A budding journalist disappears while chasing a story about dark doings in the English countryside.
After two weeks of running police training courses on race relations and sensitivity, DCI Neil Paget (Acts of Vengeance, 2003, etc.) wants nothing more than to get back to investigating crimes. But his boss has something different in mind. Sir Robert, the chief constable, has gotten a worried call from his niece, so Superintendent Alcott sends Paget to Whitcott Lacey to interview Emma Baker of Whitcott Agricultural College about the disappearance of her housemate Mark Newman, a journalism student who took her camera without permission and went off in his van two days ago. At first Paget thinks he has better things to do, like figuring out why his live-in girlfriend Grace Lovett is so reluctant to give up the apartment she never uses. But when Mickey Boyle, who had been talking animatedly to Newman in the local pub days before the student went missing, suddenly leaves for Ireland in the company of two thuggish-looking blokes, it seems that there may be a real crime after all. And indeed before it’s over the National Criminal Intelligence Service will assure Paget that the crime is very real indeed.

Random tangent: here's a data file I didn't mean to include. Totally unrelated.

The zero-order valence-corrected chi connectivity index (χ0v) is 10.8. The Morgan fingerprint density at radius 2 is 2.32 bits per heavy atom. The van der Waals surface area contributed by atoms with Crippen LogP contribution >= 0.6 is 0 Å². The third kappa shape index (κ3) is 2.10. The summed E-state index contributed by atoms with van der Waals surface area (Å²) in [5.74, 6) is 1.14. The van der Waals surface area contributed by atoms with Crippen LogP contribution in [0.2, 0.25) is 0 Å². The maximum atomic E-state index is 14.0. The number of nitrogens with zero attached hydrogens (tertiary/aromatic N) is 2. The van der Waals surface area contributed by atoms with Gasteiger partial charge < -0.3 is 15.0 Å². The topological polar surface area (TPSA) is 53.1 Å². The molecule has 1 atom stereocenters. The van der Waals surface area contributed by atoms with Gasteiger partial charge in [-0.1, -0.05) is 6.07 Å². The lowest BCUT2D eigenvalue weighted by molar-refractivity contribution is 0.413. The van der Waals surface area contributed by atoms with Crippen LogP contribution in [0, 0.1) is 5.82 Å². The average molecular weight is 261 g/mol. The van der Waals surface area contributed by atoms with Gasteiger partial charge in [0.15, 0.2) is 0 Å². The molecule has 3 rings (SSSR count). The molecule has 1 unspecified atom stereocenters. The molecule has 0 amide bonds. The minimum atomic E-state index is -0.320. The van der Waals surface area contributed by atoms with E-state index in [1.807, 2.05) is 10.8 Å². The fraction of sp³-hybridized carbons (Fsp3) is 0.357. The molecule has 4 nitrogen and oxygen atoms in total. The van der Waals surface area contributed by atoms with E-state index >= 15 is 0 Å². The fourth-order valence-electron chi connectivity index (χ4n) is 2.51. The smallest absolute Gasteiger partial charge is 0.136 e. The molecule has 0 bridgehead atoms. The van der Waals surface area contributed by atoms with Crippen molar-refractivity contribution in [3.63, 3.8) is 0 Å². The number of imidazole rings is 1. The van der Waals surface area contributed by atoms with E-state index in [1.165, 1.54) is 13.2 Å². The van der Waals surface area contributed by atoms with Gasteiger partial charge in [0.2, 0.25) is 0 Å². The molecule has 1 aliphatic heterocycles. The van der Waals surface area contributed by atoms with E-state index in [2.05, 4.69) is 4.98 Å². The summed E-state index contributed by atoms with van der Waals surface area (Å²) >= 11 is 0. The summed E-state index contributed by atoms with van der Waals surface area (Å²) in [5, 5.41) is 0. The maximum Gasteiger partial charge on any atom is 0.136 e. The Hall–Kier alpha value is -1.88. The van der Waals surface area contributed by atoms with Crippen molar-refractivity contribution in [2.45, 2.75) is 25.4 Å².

What begins as a routine police procedural somehow morphs into an tale of international intrigue without ever losing its taste for the mundane or the obvious.